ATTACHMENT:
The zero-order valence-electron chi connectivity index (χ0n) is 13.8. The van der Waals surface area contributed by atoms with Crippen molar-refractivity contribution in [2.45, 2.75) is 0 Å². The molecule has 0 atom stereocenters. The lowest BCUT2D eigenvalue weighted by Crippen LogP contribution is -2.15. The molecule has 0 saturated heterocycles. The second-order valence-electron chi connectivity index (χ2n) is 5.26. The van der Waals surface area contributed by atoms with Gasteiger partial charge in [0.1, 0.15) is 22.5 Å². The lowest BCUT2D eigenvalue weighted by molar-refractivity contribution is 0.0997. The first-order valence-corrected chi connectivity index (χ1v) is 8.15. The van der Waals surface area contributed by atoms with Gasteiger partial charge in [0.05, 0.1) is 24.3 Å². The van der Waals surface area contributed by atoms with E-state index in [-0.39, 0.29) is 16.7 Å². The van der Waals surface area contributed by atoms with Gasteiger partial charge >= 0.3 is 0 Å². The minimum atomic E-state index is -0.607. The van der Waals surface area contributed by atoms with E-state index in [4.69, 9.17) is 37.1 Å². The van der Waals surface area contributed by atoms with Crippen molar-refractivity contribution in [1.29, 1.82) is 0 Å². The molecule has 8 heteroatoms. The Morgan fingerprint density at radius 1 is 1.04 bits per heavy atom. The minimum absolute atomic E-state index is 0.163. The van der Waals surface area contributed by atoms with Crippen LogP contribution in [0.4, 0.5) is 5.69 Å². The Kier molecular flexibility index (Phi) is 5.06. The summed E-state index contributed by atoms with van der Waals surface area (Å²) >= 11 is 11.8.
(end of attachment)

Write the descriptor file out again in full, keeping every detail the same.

The zero-order valence-electron chi connectivity index (χ0n) is 13.8. The van der Waals surface area contributed by atoms with Crippen molar-refractivity contribution in [2.45, 2.75) is 0 Å². The molecule has 0 atom stereocenters. The lowest BCUT2D eigenvalue weighted by Crippen LogP contribution is -2.15. The molecule has 0 saturated heterocycles. The second-order valence-electron chi connectivity index (χ2n) is 5.26. The van der Waals surface area contributed by atoms with Gasteiger partial charge in [0.1, 0.15) is 22.5 Å². The lowest BCUT2D eigenvalue weighted by molar-refractivity contribution is 0.0997. The first-order valence-corrected chi connectivity index (χ1v) is 8.15. The van der Waals surface area contributed by atoms with Gasteiger partial charge in [0.05, 0.1) is 24.3 Å². The van der Waals surface area contributed by atoms with E-state index in [-0.39, 0.29) is 16.7 Å². The van der Waals surface area contributed by atoms with Gasteiger partial charge >= 0.3 is 0 Å². The minimum atomic E-state index is -0.607. The van der Waals surface area contributed by atoms with E-state index in [4.69, 9.17) is 37.1 Å². The van der Waals surface area contributed by atoms with Crippen molar-refractivity contribution in [1.29, 1.82) is 0 Å². The molecule has 8 heteroatoms. The Morgan fingerprint density at radius 1 is 1.04 bits per heavy atom. The minimum absolute atomic E-state index is 0.163. The van der Waals surface area contributed by atoms with Crippen LogP contribution in [0.4, 0.5) is 5.69 Å². The Kier molecular flexibility index (Phi) is 5.06. The summed E-state index contributed by atoms with van der Waals surface area (Å²) >= 11 is 11.8.